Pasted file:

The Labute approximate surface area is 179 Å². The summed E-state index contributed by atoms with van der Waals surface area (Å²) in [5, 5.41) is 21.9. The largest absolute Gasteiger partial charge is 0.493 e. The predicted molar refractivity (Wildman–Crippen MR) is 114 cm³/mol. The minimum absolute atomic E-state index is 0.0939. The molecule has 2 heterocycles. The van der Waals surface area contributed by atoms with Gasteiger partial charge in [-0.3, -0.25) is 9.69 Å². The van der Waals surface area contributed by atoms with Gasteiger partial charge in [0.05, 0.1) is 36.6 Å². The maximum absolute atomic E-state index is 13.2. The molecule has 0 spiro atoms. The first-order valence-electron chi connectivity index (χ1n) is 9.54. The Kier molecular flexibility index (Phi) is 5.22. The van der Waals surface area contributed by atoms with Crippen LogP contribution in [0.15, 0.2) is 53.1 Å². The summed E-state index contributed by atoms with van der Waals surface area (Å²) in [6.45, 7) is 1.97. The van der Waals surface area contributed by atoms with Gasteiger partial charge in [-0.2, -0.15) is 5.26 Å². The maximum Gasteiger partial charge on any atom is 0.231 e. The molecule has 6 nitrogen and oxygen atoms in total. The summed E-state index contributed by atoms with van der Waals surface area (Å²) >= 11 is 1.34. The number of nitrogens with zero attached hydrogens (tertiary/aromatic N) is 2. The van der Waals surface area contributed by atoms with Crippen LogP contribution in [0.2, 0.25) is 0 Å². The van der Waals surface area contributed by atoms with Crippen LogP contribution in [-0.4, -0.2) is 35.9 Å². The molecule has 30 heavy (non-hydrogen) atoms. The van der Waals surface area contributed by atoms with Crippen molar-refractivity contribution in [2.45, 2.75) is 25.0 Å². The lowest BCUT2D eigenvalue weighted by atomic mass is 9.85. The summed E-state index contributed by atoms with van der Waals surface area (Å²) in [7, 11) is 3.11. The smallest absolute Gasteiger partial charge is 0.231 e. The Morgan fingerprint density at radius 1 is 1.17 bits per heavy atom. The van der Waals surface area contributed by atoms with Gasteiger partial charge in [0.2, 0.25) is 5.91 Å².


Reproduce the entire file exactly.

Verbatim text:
The Labute approximate surface area is 179 Å². The summed E-state index contributed by atoms with van der Waals surface area (Å²) in [5, 5.41) is 21.9. The largest absolute Gasteiger partial charge is 0.493 e. The predicted molar refractivity (Wildman–Crippen MR) is 114 cm³/mol. The minimum absolute atomic E-state index is 0.0939. The molecule has 2 heterocycles. The van der Waals surface area contributed by atoms with Gasteiger partial charge in [-0.3, -0.25) is 9.69 Å². The van der Waals surface area contributed by atoms with Gasteiger partial charge in [0.05, 0.1) is 36.6 Å². The maximum absolute atomic E-state index is 13.2. The molecule has 0 spiro atoms. The first-order valence-electron chi connectivity index (χ1n) is 9.54. The Kier molecular flexibility index (Phi) is 5.22. The van der Waals surface area contributed by atoms with Crippen LogP contribution in [0.15, 0.2) is 53.1 Å². The summed E-state index contributed by atoms with van der Waals surface area (Å²) in [6.45, 7) is 1.97. The van der Waals surface area contributed by atoms with Gasteiger partial charge in [-0.2, -0.15) is 5.26 Å². The maximum Gasteiger partial charge on any atom is 0.231 e. The molecule has 6 nitrogen and oxygen atoms in total. The summed E-state index contributed by atoms with van der Waals surface area (Å²) >= 11 is 1.34. The number of nitrogens with zero attached hydrogens (tertiary/aromatic N) is 2. The van der Waals surface area contributed by atoms with Crippen LogP contribution in [0.2, 0.25) is 0 Å². The van der Waals surface area contributed by atoms with Crippen LogP contribution in [-0.4, -0.2) is 35.9 Å². The molecule has 30 heavy (non-hydrogen) atoms. The van der Waals surface area contributed by atoms with Crippen molar-refractivity contribution in [2.45, 2.75) is 25.0 Å². The lowest BCUT2D eigenvalue weighted by atomic mass is 9.85. The summed E-state index contributed by atoms with van der Waals surface area (Å²) in [7, 11) is 3.11. The smallest absolute Gasteiger partial charge is 0.231 e. The Morgan fingerprint density at radius 1 is 1.17 bits per heavy atom. The van der Waals surface area contributed by atoms with Gasteiger partial charge in [0.2, 0.25) is 5.91 Å².